It’s been interesting recently noting how some key ideas found in James Hillman’s work seem to be cropping up in cutting-edge anthropology.
Pluripresence and polytheism
Reading Nurit Bird-David’s new book Us, Relatives, I was struck by her word ‘pluripresence’, coined to express the sense in which people in tiny-scale forager communities are all present to each other all the time. Everyone has a relationship to everyone else. And, beyond the fact that there is a psychological interweaving here, like a social Indra’s net, Bird-David documents specific ways of relating to multiple presences. There are conversations (‘pluralogues’) that span multiple hearths, where particular utterances aren’t necessarily addressed directly to specific individuals, nor to the abstracted singular ‘collective’.
This sense of heavily connected plurality where connections never congeal into a mass ‘unity’ made me think of Hillman’s repeated emphasis — in the context of Greek mythology, and his use of the Greek pantheon as a model for the psyche — on the fact that gods never appear alone.1 Every tale of a god involves other gods. Likewise, each of the multifarious components of the psyche relate to other components.
Part of Hillman’s emphasis on Greek polytheism is to undermine the effects of monotheism on our psychology. For him, the ego is represented in Greek myth by Hercules, the hero who takes everything literally. This aspect of ourselves has unavoidably been inflated by the reduction of divinity to singularity, and the progression to monotheist literalism. Hillman’s polytheist psychology aims to restore plurality to the psyche. And — just as Bird-David insists that forager society is never reified into an abstract unity (‘tribe’ or ‘nation’) — Hillman insists that the interconnectedness of this psychic plurality shouldn’t congeal into another brittle singularity.
To a certain extent, I see in Hillman’s vision an internalised preservation of our ‘state of nature’: the archaic template for social relations persisted through pagan myth, and excavated by modern depth psychology.
(Of course, shades of pluripresence colour everyday social relations, to this day. The point here is that our most active images of being have favoured the unity of the individual, or the unity of the group, collapsing true plurality.)
Soul as perspective
Reading Peter Harrison’s The Freedom of Things is — among other things — a highly educative trip through anthropological theory. His references heavily underlined the work of two contemporary anthropologists: Eduardo Kohn (author of How Forests Think) and Eduardo Viveiros de Castro (Cosmological Perspectivism in Amazonia and Elsewhere and Cannibal Metaphysics).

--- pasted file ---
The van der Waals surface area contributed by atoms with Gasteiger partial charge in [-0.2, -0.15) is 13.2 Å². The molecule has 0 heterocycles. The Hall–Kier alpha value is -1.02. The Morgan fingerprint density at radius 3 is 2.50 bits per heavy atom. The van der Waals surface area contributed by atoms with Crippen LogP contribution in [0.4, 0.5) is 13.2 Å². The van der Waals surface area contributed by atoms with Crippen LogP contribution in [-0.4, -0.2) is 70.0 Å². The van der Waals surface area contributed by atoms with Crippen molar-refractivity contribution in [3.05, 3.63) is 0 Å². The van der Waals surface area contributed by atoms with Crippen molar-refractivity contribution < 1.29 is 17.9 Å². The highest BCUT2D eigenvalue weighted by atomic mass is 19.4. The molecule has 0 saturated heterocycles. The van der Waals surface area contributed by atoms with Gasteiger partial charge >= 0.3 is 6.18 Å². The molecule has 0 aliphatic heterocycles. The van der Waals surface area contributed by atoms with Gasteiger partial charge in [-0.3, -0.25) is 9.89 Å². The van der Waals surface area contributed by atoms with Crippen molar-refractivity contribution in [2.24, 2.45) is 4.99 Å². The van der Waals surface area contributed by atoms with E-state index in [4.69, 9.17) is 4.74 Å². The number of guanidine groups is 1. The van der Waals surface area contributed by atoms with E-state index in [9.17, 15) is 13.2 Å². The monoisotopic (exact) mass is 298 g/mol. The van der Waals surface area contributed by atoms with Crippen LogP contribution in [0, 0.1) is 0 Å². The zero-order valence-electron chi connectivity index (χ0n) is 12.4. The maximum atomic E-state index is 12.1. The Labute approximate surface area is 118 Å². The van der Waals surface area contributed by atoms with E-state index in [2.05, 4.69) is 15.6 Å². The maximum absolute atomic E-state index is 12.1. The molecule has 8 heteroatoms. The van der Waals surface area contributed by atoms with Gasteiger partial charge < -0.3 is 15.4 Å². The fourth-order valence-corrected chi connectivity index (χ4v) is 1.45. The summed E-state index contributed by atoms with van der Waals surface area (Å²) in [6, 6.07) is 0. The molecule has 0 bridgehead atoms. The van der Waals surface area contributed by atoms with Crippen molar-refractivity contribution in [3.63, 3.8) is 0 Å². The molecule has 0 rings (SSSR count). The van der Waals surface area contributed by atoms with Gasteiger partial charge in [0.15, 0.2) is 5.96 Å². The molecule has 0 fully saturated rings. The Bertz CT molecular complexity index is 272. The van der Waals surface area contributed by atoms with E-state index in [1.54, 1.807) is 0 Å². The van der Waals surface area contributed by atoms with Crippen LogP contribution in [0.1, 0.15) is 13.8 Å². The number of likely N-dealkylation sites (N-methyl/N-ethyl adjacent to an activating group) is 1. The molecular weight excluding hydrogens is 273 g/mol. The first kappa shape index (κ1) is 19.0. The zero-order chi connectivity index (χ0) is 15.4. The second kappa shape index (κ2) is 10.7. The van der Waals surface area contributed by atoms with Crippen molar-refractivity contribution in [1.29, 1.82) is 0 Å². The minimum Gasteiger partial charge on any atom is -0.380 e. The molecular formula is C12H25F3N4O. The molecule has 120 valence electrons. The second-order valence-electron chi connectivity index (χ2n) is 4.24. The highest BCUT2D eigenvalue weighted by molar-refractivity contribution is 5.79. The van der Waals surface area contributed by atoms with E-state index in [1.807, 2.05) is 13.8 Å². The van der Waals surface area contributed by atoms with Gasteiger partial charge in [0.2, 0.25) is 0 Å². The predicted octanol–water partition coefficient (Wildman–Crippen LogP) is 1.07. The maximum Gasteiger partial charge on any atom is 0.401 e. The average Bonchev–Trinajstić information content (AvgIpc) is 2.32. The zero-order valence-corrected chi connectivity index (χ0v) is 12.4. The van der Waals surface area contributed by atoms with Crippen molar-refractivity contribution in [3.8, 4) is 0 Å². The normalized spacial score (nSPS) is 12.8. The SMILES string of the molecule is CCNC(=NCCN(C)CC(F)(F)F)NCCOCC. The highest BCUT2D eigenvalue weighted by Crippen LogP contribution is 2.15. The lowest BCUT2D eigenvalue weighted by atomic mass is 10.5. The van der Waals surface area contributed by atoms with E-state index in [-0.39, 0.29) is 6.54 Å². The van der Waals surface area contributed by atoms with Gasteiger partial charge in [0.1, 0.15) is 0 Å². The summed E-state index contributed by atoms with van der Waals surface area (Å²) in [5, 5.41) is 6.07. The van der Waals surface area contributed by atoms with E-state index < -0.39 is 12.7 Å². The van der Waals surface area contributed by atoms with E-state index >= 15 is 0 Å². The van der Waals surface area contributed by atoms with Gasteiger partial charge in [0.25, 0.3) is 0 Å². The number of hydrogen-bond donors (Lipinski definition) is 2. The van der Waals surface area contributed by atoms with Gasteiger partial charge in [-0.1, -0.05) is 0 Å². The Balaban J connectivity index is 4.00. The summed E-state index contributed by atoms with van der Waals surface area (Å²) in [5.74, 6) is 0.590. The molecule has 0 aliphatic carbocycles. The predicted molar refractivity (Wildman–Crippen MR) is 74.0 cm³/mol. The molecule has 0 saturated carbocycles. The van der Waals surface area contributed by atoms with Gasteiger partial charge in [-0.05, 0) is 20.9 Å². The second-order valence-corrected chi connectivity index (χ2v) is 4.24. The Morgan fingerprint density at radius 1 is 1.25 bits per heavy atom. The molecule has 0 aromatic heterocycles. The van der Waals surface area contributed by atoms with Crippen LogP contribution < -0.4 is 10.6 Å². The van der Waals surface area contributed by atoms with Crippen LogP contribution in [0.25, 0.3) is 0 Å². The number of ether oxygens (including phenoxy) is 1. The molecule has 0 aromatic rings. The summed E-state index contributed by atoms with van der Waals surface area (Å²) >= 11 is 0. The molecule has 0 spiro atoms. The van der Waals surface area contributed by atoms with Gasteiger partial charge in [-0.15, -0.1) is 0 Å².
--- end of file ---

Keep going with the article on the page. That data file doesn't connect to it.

Viveiros de Castro’s ‘perspectivism’ toys with the idea that whereas civilised categories see nature (‘body’) as a unity which is viewed differently by different cultures (‘spirit’ or ‘mind’), indigenous Amerindians conceive of spirit as a unity which is experienced from a plurality of corporeal perspectives.2 Each species, through its bodily being in the world, has a particular perspective — from which it thinks of itself as ‘human’. Here, indigenous views of animals as being humans-clothed-as-animals seem to become a way of conceiving how each species’ perspective is its own world, with itself at the centre, just as we think of ‘humans’ as the ontological centre of the world (our world). As Harrison puts it: ‘A dog does not look at the world thinking that it is seeing the world as a dog.’3
Harrison joins this with Kohn’s account of ‘soul-blindness’ among the Runa of the Ecuadorian Amazon. This is seen as ‘the final terminus of selfhood’, a world in which interiority has been hollowed out and there are ‘just effects’.4 It’s often related to the dead, who are seen as being dangerously disconnected and aimless. Harrison relates this to the Marxist concept of alienation: ‘To be made soul-blind by capitalism, a process, basically, of institutionalization, is to be capable only of seeing one’s world, oneself, and all thinking entities as empty things that occupy positions within the geometry of economic value.’5 ‘So,’ he continues, ‘to have a perspective is to be human or to have a soul’.6
Again I found myself relating this fringe political anthropology back to James Hillman, whose championing of the fusty concept of ‘soul’ now seems more radical than ever. Hillman refused to abandon soul to the obsolete religious world, and part of his way of hanging on to it was to let go of Christianity’s tendency to see the soul as a personal possession, a thing:
By soul I mean, first of all, a perspective rather than a substance. a viewpoint towards things rather than a thing itself. This perspective is reflective; it mediates events and makes differences between ourselves and everything that happens. Between us and events, between the doer and the deed, there is a reflective moment — and soul-making means differentiating this middle ground.7
Hillman’s conception of soul, the Kohn/Runa conception of soul-blindness, and Viveiros de Castro’s conception of perspective, are each in themselves fantastically subtle and complex, and no doubt my quick associations here are bypassing many difficulties that arise as they are brought into relation. (Especially since Hillman’s ideas are the only ones here I’m genuinely familiar with.) However, while I’m indicating paths for thoughts and research rather than tabling conclusions, I think there’s a lot here.
Hillman made it a rigour of his thought to stick doggedly to Western traditions, to ground his ideas in what he saw as our culture’s most profound roots: ancient Greece. However, it seems that ancient Greek culture retained enough of a connection to our deeper and wider being as humans for Hillman to reclaim from it some perspectives that reach much further afield.